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By HG Masters

The word sculpture became harder to pronounce—but not really that much harder.

– Rosalind Krauss, Sculpture in the Expanded Field

I. ENIGMOLOGY

There is a modernist house on stilts, the size of a child’s bunk bed, complete with a ladder—it is a treehouse without a tree, or a miniature forest-fire station made of wood. Near it are five pieces of roughly carved styrofoam clustered together, each more than two meters in height. One of them is leaning against a white pedestal. That can’t possibly be a representation of a flower, can it? Another object in the room looks like a shipping crate, or an altar made from plywood, with a round lamp sitting on one corner. From a distance, it also looks like a tiny kiosk. There’s an ear attached to the large white expanse of a wall; it’s veiny and pointy on top, like that of a goblin’s. What is it doing there?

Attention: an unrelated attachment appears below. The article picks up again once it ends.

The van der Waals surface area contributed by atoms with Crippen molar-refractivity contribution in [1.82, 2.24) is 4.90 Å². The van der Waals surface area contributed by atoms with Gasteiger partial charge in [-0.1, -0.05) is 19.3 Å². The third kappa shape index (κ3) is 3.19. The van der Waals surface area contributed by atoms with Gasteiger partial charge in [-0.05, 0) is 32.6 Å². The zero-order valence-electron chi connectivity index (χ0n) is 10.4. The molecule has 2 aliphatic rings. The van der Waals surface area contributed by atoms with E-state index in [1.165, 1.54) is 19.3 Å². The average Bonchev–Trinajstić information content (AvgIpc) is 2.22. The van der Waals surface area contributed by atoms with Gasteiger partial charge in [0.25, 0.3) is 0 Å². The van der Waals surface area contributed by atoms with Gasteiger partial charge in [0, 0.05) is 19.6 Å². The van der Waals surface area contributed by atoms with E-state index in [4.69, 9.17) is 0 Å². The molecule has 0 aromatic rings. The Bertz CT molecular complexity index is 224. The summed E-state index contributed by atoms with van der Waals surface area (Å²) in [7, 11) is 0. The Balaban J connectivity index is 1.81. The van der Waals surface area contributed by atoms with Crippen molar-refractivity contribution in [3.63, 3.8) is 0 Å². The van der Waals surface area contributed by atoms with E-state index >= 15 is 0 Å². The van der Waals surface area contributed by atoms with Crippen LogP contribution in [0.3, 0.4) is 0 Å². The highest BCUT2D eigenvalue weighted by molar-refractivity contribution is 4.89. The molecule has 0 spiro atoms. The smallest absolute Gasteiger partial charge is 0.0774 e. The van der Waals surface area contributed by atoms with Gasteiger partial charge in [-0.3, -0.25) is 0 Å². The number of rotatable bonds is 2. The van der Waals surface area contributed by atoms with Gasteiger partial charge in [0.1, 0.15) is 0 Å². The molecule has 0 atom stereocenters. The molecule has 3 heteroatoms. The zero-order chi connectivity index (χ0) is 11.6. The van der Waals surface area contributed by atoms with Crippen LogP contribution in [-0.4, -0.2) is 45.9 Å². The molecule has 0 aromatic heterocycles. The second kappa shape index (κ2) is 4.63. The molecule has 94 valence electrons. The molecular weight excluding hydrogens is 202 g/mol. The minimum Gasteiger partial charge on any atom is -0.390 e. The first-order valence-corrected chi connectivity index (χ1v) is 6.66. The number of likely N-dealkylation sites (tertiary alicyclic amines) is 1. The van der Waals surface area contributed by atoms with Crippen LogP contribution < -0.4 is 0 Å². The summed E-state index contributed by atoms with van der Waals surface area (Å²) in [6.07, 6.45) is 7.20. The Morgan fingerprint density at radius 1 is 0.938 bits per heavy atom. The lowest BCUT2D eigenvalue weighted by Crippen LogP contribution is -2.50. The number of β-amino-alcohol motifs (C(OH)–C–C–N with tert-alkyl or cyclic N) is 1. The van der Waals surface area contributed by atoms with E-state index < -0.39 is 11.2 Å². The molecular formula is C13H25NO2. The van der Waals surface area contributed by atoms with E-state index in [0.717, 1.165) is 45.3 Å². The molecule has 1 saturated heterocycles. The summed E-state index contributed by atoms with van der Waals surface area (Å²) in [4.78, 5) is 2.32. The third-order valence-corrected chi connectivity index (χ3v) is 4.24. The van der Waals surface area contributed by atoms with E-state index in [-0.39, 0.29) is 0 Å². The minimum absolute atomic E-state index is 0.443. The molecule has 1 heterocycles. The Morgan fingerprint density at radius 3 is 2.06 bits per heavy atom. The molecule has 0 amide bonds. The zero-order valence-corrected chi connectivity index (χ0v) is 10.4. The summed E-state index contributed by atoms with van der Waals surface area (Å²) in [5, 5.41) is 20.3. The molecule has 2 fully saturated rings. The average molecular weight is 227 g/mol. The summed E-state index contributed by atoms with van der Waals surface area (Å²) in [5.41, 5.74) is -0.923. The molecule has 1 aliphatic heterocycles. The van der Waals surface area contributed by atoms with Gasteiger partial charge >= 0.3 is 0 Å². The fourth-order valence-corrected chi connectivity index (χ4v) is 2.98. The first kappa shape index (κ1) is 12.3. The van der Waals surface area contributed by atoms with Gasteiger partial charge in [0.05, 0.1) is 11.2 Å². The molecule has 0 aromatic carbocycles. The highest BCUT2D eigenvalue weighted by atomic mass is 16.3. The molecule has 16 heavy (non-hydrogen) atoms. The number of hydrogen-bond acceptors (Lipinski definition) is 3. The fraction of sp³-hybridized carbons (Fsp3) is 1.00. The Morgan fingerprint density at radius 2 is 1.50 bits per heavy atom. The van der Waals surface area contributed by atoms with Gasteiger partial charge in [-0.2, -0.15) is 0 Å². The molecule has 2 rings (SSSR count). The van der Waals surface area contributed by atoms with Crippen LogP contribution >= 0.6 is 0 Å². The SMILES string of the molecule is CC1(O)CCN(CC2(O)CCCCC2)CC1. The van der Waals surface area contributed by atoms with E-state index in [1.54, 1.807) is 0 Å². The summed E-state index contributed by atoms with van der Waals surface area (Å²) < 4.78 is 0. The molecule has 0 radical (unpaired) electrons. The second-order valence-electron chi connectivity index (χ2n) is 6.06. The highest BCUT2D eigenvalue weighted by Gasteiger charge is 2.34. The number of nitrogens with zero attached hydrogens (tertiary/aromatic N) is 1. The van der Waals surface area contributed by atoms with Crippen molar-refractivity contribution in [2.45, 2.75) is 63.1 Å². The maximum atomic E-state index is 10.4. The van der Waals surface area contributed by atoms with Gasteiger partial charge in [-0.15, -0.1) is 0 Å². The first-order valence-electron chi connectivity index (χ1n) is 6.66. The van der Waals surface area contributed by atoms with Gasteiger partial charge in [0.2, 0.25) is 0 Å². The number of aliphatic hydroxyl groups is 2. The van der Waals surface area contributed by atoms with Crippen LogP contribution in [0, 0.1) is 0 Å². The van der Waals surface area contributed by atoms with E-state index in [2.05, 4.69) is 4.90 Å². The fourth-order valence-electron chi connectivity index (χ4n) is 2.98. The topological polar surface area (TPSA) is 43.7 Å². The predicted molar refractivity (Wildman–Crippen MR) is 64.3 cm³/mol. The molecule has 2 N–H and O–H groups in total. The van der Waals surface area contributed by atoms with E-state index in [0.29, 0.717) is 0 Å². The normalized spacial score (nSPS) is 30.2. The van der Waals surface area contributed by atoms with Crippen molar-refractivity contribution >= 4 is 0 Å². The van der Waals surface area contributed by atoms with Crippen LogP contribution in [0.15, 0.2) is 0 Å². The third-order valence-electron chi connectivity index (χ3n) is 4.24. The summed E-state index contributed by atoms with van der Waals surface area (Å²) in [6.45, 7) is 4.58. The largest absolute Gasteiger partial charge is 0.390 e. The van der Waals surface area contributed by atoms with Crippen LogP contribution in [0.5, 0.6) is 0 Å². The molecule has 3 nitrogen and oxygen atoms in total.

For some viewers, entering the first-floor gallery at Seoul’s Art Sonje Center in late August 2016 to see the group exhibition “Connect 1: Still Acts” might have been an uncanny experience. Three of Chung Seoyoung’s artworks had been shown before, 16 years earlier, in the exact same positions, in her seminal 2000 exhibition “Lookout.” And here they were again: the miniaturized wooden fire-station, Lookout (1999), approximated from an image on a postcard; the bulky-looking but lightweight styrofoam petals of Flower (1999); and the boxy, plywood Gatehouse (2000), a piece of shrunken vernacular architecture. The ear on the wall, titled perhaps to preempt viewers’ responses, I Don’t Know About the Ear (2016), was the sole addition to the 2016 exhibition. On rare occasions, a performer would put it on and sit in the gallery, or on the stairs outside, making it temporarily disappear from its spot in the exhibition space. You could almost imagine that the three older artworks had become invisible during those intervening 16 years, and then had reappeared one day, like specters disturbed by the recent renovations at Art Sonje. Yet just as they were originally, Chung’s sculptures are resolutely enigmatic—which is exactly how she wants them to be...